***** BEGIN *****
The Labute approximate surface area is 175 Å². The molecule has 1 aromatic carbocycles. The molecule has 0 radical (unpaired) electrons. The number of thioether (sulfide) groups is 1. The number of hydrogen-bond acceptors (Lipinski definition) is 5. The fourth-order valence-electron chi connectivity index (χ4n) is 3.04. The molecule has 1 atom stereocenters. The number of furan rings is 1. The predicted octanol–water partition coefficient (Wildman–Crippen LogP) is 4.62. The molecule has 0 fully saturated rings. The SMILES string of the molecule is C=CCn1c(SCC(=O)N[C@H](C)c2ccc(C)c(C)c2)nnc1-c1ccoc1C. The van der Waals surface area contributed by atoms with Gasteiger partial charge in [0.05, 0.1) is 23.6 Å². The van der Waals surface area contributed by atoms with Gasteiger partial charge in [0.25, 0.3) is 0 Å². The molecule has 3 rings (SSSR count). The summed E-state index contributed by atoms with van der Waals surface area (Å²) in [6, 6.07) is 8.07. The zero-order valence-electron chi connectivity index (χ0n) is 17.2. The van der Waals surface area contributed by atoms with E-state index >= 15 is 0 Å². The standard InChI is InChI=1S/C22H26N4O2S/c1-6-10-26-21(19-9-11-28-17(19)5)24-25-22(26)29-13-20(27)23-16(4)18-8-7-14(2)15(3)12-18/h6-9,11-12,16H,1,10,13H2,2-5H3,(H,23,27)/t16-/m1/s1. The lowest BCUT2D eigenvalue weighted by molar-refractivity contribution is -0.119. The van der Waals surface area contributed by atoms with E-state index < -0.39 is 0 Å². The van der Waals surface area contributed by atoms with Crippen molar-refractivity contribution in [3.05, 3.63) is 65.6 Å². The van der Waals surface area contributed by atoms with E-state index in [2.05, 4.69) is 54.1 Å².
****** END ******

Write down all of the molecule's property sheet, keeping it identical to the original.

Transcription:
The Labute approximate surface area is 175 Å². The molecule has 1 aromatic carbocycles. The molecule has 0 radical (unpaired) electrons. The number of thioether (sulfide) groups is 1. The number of hydrogen-bond acceptors (Lipinski definition) is 5. The fourth-order valence-electron chi connectivity index (χ4n) is 3.04. The molecule has 1 atom stereocenters. The number of furan rings is 1. The predicted octanol–water partition coefficient (Wildman–Crippen LogP) is 4.62. The molecule has 0 fully saturated rings. The SMILES string of the molecule is C=CCn1c(SCC(=O)N[C@H](C)c2ccc(C)c(C)c2)nnc1-c1ccoc1C. The van der Waals surface area contributed by atoms with Gasteiger partial charge in [0.05, 0.1) is 23.6 Å². The van der Waals surface area contributed by atoms with Gasteiger partial charge in [0.25, 0.3) is 0 Å². The molecule has 3 rings (SSSR count). The summed E-state index contributed by atoms with van der Waals surface area (Å²) in [6, 6.07) is 8.07. The zero-order valence-electron chi connectivity index (χ0n) is 17.2. The van der Waals surface area contributed by atoms with E-state index >= 15 is 0 Å². The standard InChI is InChI=1S/C22H26N4O2S/c1-6-10-26-21(19-9-11-28-17(19)5)24-25-22(26)29-13-20(27)23-16(4)18-8-7-14(2)15(3)12-18/h6-9,11-12,16H,1,10,13H2,2-5H3,(H,23,27)/t16-/m1/s1. The lowest BCUT2D eigenvalue weighted by molar-refractivity contribution is -0.119. The van der Waals surface area contributed by atoms with E-state index < -0.39 is 0 Å². The van der Waals surface area contributed by atoms with Crippen molar-refractivity contribution in [3.05, 3.63) is 65.6 Å². The van der Waals surface area contributed by atoms with E-state index in [2.05, 4.69) is 54.1 Å².